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Contracts
University of Toledo School of Law
Porter, Nicole Buonocore

Contracts Outline
Introduction

Roadmap:
1. What is a contract? How is it formed? What are its elements?
2. If there is a contract, what are its terms and what does it mean?
3. If there is a contract and we know what it means, has the party fulfilled its obligations? (Breaches and Defenses)
4. If there is a contract, we know its terms, and we know it has been breached, what remedies will the law allow?

Burch v Double Diamond Homes
– Burch’s signed, but didn’t know/realize it bound them to arbitration
Holding:
The court found the Double Diamond contract to be an adhesion contract. This means the Burch’s did not have a choice as to the terms of the contract. While the courts will uphold adhesion contracts where there is “plain and clear notification of terms and an understanding of consent,” they are not required to do so if the contract is unconscionable.

3 grounds for making a contract enforceable:
– something given in exchange for the promise (consideration)
– reliance on the promise (promissory estoppel)
– unjust enrichment (restitution)

Formation of Contract

Offer and Acceptance
Consideration
Sometimes a writing.

I. Enforcing Promises: Bases of Legal Obligation

A. Intent to be Bound: Objective Theory of Contract

consideration: basis for forming a K
think “bargained for promise or performance”
– what matters is what a reasonable person would think was meant in the K from reading it
– ‘subjective intent’ should not matter

Ray v Eurice Bros
– architect Ray entered into K with Eurice Bros to build a house
– they changed the specs a few times, Ray’s lawyer made the final draft
– Eurice, after signing, called Eurice saying that a well was also needed (had been left out)
o (this showed they had read it)
Trial court: no meeting of the minds (as to the 5 or 7 pages of specs)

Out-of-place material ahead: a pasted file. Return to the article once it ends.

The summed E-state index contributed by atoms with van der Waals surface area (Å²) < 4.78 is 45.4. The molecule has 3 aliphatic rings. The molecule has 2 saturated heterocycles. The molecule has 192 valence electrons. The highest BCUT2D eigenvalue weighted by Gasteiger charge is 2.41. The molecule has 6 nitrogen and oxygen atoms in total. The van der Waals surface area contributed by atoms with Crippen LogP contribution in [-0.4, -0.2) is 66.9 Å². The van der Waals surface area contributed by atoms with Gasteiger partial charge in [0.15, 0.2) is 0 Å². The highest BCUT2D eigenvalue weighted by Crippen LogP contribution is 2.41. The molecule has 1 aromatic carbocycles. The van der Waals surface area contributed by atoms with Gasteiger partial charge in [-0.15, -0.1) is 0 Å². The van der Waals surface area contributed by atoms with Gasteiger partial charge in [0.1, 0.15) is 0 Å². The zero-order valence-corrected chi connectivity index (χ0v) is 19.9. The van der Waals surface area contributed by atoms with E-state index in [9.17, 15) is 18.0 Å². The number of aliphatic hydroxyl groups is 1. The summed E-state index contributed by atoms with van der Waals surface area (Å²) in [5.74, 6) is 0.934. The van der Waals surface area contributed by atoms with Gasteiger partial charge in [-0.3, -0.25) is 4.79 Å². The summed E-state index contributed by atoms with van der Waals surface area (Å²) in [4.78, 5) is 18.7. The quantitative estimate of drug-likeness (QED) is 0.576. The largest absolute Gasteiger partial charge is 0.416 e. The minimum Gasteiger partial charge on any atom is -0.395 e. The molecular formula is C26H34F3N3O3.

Appeals:
“Absent fraud, duress, or mutual mistake, the one having the capacity to understand written doc. who reads and signs it, or w/out reading it or having it read to him, signs it, is bound by his sig.”
– unilateral mistake by Eurice

Park 100 v Kartes
– A rep from Park 100 cornered the Kartes and said they had to sign the ‘lease papers’ before they could move in the next day
o it was actually a personal guarantee of the lease
– they called their lawyer who said ‘yes, the lease has been approved,’ so they signed w/out reading it
I: Did the Park 100 rep use fraud to get the Kartes’ signatures (which would make the K void)?
Trial Court: said Kartes should have read it anyway, K is enforceable
Appeals: the misrepresentation by Park 100 supercedes Kartes’ duty to read

fraudulent means:
– a material misrepresentation of past or existing fact by the party to be charged
– was false
– was made w/ knowledge or w/ reckless ignorance of falsity
– relied upon by complaining party
– proximately cause complaining party injury

Contractual Obligation Defenses:
1- fraud and nondisclosure (Park 100)
2- unilateral and mutual mistake (Eurice – failed)
3- unconscionability (Bursch)

B. Enforcing Exchange Transactions: The Doctrine of Consideration
– consideration is required for contractual obligation

Restatement 71: Requirement of Exchange; types of exchange